Engaging stakeholders, getting buy-in from employees and management, and becoming a trusted advisor are frequent goals of safety professionals. To accomplish these goals, the place to start is by evaluating and honing your presentation skills. Everyone has attended a meeting, a conference session, or a presentation in which the presenter, presentation, or delivery of the message was lacking. This can be, at best, distracting and at worst, career damaging. A successful safety professional is one that stakeholders can trust and believe in. To be that, he or she must also be someone that people want to listen to, who communicates well, and who delivers the right message at the right level.

In this paper, the authors will discuss methods that a safety professional can use in order to enhance their presentation skills, thereby helping them along the path to achieve career success. Presentations could be anything from reporting audit results to an executive, talking about safety on the floor with a front-line supervisor or employee, giving a training class, or presenting at a large conference. Even a skilled presenter will be able to take away new and valuable information.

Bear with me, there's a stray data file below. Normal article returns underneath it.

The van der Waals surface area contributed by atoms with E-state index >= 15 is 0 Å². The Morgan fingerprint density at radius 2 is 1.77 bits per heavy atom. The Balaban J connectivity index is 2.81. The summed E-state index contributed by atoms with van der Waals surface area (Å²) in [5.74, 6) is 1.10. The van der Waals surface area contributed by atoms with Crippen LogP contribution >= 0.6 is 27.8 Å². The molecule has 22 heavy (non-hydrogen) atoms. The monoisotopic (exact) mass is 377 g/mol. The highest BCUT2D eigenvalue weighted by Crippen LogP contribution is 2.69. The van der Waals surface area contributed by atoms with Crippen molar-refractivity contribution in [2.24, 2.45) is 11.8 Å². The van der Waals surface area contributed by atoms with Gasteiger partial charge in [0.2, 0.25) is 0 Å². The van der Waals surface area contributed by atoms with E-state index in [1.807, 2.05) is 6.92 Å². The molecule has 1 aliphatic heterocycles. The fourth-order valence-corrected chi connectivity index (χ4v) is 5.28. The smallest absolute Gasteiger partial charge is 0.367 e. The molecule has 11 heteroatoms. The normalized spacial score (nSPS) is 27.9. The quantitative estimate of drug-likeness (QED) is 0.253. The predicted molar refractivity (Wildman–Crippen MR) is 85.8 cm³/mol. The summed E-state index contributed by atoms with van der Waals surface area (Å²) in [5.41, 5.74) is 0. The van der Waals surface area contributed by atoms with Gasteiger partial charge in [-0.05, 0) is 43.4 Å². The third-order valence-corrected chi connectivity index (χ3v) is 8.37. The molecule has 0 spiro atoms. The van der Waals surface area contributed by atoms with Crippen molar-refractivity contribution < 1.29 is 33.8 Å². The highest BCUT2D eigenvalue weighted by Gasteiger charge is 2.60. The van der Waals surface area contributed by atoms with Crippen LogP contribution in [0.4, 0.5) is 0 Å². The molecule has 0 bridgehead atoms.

The three main steps to enhance presentation skills are to (1) Know Your Audience; (2) Craft Your Message; and (3) Deliver Your Message. This paper will provide an in-depth discussion of these steps and provide valuable information as to how to design, develop and deliver a powerful, engaging, and memorable presentation.

Know Your Audience

Before developing a presentation, the first step is to understand your audience, which will allow you to tailor your message so that it is received well and buy-in is accomplished. Though there will be similarities, presenting to an executive leader will generally be different than presenting to a front-line supervisor, a maintenance team member, or a front-line team member. A presenter must also understand the culture of not only the organization which you are presenting to, but also the culture across that specific team, unit, facility or department. The more information you have about who your audience is, the more successful your presentation to them is going to be.

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